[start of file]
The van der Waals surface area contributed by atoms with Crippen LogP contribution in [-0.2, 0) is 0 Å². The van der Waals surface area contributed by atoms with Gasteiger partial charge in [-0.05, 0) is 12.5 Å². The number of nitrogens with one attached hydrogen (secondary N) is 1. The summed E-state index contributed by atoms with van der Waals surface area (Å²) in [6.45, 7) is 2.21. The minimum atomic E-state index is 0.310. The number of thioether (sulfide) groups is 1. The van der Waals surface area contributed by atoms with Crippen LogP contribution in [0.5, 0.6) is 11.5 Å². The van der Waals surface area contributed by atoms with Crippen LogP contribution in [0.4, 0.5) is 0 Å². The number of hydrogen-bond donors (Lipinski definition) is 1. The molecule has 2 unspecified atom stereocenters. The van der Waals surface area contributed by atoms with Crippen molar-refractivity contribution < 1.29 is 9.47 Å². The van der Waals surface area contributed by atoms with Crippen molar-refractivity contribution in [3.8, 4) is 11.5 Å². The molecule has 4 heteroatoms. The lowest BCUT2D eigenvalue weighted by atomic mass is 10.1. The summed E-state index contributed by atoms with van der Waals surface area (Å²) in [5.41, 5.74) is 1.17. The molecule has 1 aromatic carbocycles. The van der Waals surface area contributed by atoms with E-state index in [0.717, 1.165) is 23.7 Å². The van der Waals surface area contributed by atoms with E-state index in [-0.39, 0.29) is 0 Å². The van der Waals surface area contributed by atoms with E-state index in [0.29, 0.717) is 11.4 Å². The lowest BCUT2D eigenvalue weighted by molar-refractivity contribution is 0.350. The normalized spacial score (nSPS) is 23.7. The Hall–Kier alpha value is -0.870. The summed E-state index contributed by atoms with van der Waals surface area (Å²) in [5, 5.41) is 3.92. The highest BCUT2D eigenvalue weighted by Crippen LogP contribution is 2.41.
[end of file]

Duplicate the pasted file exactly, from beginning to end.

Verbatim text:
The van der Waals surface area contributed by atoms with Crippen LogP contribution in [-0.2, 0) is 0 Å². The van der Waals surface area contributed by atoms with Gasteiger partial charge in [-0.05, 0) is 12.5 Å². The number of nitrogens with one attached hydrogen (secondary N) is 1. The summed E-state index contributed by atoms with van der Waals surface area (Å²) in [6.45, 7) is 2.21. The minimum atomic E-state index is 0.310. The number of thioether (sulfide) groups is 1. The van der Waals surface area contributed by atoms with Crippen LogP contribution in [0.5, 0.6) is 11.5 Å². The van der Waals surface area contributed by atoms with Crippen LogP contribution in [0.4, 0.5) is 0 Å². The number of hydrogen-bond donors (Lipinski definition) is 1. The molecule has 2 unspecified atom stereocenters. The van der Waals surface area contributed by atoms with Crippen molar-refractivity contribution < 1.29 is 9.47 Å². The van der Waals surface area contributed by atoms with Crippen molar-refractivity contribution in [3.8, 4) is 11.5 Å². The molecule has 4 heteroatoms. The lowest BCUT2D eigenvalue weighted by atomic mass is 10.1. The summed E-state index contributed by atoms with van der Waals surface area (Å²) in [5.41, 5.74) is 1.17. The molecule has 1 aromatic carbocycles. The van der Waals surface area contributed by atoms with E-state index in [0.717, 1.165) is 23.7 Å². The van der Waals surface area contributed by atoms with E-state index in [-0.39, 0.29) is 0 Å². The van der Waals surface area contributed by atoms with E-state index in [0.29, 0.717) is 11.4 Å². The lowest BCUT2D eigenvalue weighted by molar-refractivity contribution is 0.350. The normalized spacial score (nSPS) is 23.7. The Hall–Kier alpha value is -0.870. The summed E-state index contributed by atoms with van der Waals surface area (Å²) in [5, 5.41) is 3.92. The highest BCUT2D eigenvalue weighted by Crippen LogP contribution is 2.41.